A walking tour of the historic city will take you past the Cannonball House, the Amelia Welby House, which dates from 1700, and St. Mary’s Square which houses the “Mechanics Bell,” which was cast in 1841 and rang at 7 a.m., noon, and 5 p.m. to measure the workday for the ships’ carpenters in the nearby harbor; also housed in the Square are the remains of a cannon used in the defense of the town during the War of 1812.

During warmer months, from May to October, you can see St. Michaels from the water on half- or full-day boat trips. Year-round (weather permitting) see the town on land from a horse-drawn carriage.

Every year in December “Christmas in St. Michaels” transforms the picturesque Chesapeake Bay village into a Currier and Ives Christmas card brought to life. This year’s annual start to the holiday season begins on Friday, December 11, and lasts through the weekend.

When it comes to dining in St. Michaels, not surprisingly, seafood is on virtually every menu in town. At the Inn at Perry Cabin, Executive Chef Mark Salter has turned the Inn’s restaurant, Sherwood’s Landing, into one of the most “distinguished restaurants of North America” (if the weather’s nice, enjoy your meal on the patio). The Crab Claw Restaurant, open from March through early December, specializes in seafood and – you guessed it – crabs, with a spectacular harbor view. Another “distinguished restaurant of North America,” 208 Talbot, has a casual atmosphere with innovative cuisine, while Bistro St. Michaels is a recreation of a classic Parisian bistro. Shore Restaurant, located at the St. Michaels Harbour Inn Marina and Spa offers “contemporary, casual cuisine” that’s as beautiful to look at as it is to taste (don’t miss the Shore “S’mores” for dessert!). For a casual sit-down or takeaway meal, try the newly opened Market House Gourmet Grocer.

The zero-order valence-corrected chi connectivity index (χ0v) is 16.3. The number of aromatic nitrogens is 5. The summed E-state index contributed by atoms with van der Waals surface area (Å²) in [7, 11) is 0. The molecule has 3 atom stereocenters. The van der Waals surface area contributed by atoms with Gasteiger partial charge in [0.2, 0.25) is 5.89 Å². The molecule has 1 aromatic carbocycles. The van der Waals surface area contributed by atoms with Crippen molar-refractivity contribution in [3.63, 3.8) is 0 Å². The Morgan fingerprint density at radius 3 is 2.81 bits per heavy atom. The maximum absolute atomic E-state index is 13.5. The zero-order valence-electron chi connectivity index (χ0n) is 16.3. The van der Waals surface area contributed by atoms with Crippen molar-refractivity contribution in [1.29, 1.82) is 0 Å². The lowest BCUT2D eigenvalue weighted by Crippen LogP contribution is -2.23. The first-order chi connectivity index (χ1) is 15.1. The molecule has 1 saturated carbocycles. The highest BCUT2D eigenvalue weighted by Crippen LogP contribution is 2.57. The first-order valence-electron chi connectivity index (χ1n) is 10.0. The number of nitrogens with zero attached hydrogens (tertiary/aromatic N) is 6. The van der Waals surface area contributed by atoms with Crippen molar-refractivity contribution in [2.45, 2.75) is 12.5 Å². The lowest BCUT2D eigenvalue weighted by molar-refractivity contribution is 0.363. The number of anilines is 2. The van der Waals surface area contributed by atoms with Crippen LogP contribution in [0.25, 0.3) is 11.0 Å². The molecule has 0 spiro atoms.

Chain stores haven’t hit St. Michaels yet, so this is a perfect spot to look for unique gifts. To get in the holiday mood, start at the Blue Swan Christmas Shop which has ornaments and gifts from around the world. St. Michaels abounds in antique shops (Canton Row Antiques has 12 dealers under one roof), nautically themed boutiques (Chesapeake Bay Maritime Museum Store), art galleries and cooperatives (Artiste Locale, Galerie Francaise, The Mind’s Eye Craft Collection, St. Michaels Hidden Artisans\’ Studio Co-op), and eclectic boutiques (Audrey Julian & Co., Chesapeake Trading Co., Coco & Company, and A Wish Called Wanda, where I bought a distinctive ring that has been drawing raves every time I wear it).

And finally, to complete your weekend of R&R, The Spa at Five Gables offers facials, massages, and herbal bath treatments to prime you for your return to the 21st century.